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Signs and Symptoms of a Ruptured Kidney Cyst

by
author image Rebecca Dahlberg, MD
Rebecca Dahlberg, MD, has five years of clinical experience in internal medicine as a primary care provider. She brings this knowledge to her career as a physician writer and consultant. She is board-certified in internal medicine and nephrology.
Signs and Symptoms of a Ruptured Kidney Cyst
A woman in the office stands from her desk and rubs the right side of her back. Photo Credit SamuelBrownNG/iStock/Getty Images

Kidney cysts are estimated to occur in 10 percent of healthy adults. These cysts range in size and are typically filled with clear or straw-colored fluid. They can occur spontaneously or be caused by a disease, such as polycystic kidney disease. Rupture of a kidney cyst is unusual but does occur. The most common symptom of a ruptured kidney cyst is pain. It is important to recognize the signs and symptoms of a ruptured kidney cyst and understand the situations that can lead to cyst rupture.

Back and Abdominal Pain

The typical sign of a ruptured kidney cyst is pain. This most often occurs along the flank -- one side of the back -- but may also be located in the abdomen. The pain may be severe and occur suddenly. Alternatively, it can feel like a dull ache. The pain will be constant in the beginning, and changing position does not alter the pain. The pain is related to stretching of the kidney. Occasionally, if blood or cyst fluid leaks into the abdomen, this can irritate the tissues around the intestines. In this case, the person will have a very tender abdomen that is made worse immediately after it is touched -- a symptom referred to as rebound pain.

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Other Signs and Symptoms

There are other signs to be aware of in addition to pain. Blood in the urine, seen as light pink to dark red in color, may be present. If there is significant blood loss, low blood pressure may occur, leading to lightheadedness or even passing out. Individuals on peritoneal dialysis -- a type of dialysis involving fluid placed inside the abdomen -- may have blood in the fluid coming out of the abdomen during dialysis if a cyst has ruptured. A fever may develop, either due to an infection in the cyst or the body’s reaction to bleeding. If the cyst is large enough, there may even be a hard mass that can easily be felt.

Causes of Kidney Cysts

Kidney cysts can occur in a variety of conditions, including:
-- Small simple cysts: While cysts can be present at birth, simple cysts become more common after age 50. An estimated that 30 percent of those 70 years and older have a simple kidney cyst, according to a September 2009 "Journal of the American Society of Nephrology" article.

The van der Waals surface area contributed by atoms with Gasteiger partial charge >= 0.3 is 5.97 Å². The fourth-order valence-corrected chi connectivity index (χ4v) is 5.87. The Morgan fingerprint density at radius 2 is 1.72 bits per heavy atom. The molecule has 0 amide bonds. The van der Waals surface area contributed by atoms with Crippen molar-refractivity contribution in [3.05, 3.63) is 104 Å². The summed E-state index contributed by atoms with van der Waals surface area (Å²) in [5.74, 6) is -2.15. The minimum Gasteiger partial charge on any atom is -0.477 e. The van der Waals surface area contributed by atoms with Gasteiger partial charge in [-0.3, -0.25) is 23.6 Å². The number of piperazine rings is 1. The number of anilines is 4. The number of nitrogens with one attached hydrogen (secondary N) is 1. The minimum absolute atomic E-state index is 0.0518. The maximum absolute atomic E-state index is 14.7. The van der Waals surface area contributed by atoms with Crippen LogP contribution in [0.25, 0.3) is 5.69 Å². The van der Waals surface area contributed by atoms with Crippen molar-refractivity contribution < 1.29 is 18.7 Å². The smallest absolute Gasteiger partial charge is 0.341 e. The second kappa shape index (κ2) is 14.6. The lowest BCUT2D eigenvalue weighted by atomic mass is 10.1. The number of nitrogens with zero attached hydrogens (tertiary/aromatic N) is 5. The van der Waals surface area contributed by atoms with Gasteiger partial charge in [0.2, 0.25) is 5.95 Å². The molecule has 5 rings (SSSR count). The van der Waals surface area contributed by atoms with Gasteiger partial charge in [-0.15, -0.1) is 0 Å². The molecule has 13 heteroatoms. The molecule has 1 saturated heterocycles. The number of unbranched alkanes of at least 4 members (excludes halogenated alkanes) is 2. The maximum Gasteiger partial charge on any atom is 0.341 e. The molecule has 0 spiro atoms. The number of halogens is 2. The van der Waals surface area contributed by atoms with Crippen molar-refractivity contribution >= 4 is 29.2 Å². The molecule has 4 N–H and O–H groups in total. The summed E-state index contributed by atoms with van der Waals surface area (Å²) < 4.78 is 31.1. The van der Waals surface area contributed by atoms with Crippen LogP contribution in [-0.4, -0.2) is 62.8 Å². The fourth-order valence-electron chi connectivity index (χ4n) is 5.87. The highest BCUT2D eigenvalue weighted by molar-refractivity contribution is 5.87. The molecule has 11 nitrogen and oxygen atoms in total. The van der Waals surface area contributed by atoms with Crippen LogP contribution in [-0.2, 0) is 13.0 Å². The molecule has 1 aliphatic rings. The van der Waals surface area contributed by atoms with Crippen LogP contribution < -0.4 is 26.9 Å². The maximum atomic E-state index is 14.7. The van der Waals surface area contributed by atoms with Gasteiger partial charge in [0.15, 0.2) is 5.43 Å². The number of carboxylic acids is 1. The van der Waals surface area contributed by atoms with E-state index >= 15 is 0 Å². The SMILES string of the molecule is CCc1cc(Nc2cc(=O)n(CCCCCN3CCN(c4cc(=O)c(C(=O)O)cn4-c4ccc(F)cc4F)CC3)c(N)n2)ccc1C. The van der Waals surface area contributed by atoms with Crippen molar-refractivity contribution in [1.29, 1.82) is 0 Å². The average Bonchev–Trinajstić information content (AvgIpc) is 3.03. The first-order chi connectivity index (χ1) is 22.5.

-- Polycystic kidney disease: This is the most commonly inherited cystic kidney disease and includes autosomal dominant and autosomal recessive types. The autosomal dominant type is most common and is not diagnosed until adulthood. The autosomal recessive type becomes apparent in early childhood.
-- Acquired kidney cysts: These cysts occur after starting dialysis for kidney failure, and the number of cysts relates to the time on dialysis.

Causes of Cyst Rupture

Cyst rupture is relatively uncommon. When it does occur, it usually happens under the following circumstances:
-- Growth of the cyst: The exact cause of cyst growth is unknown, but occasionally a kidney cyst grows so quickly that it ruptures.
-- Trauma: Damage to a cyst from trauma, such as a fall from a high height or a serious car accident, can lead either directly to cyst rupture or rupture after significant bleeding into the cyst.
-- Bleeding into a cyst: Bleeding can be spontaneous or related to trauma and can lead to rapid growth of the cyst, resulting in rupture. This is more likely if an individual is taking medications to thin the blood.
-- Infection in a cyst: Infections that start in the bladder can move up to the kidneys and settle in a cyst. Occasionally the infection causes enlargement of the cyst and, in turn, a rupture.

Warnings and Precautions

A ruptured kidney cyst can be a serious health condition resulting in pain and, potentially, changes in kidney function and blood loss. If you notice severe side, low-back or abdominal pain, with or without blood in your urine, contact your doctor. Also contact your doctor if you have a large kidney cyst, polycystic kidney disease or multiple family members with polycystic kidney disease and experience any blood in your urine with pain that might indicate a cyst rupture. If you have a fever in addition to these symptoms, seek medical care right away because you could have a serious kidney infection.

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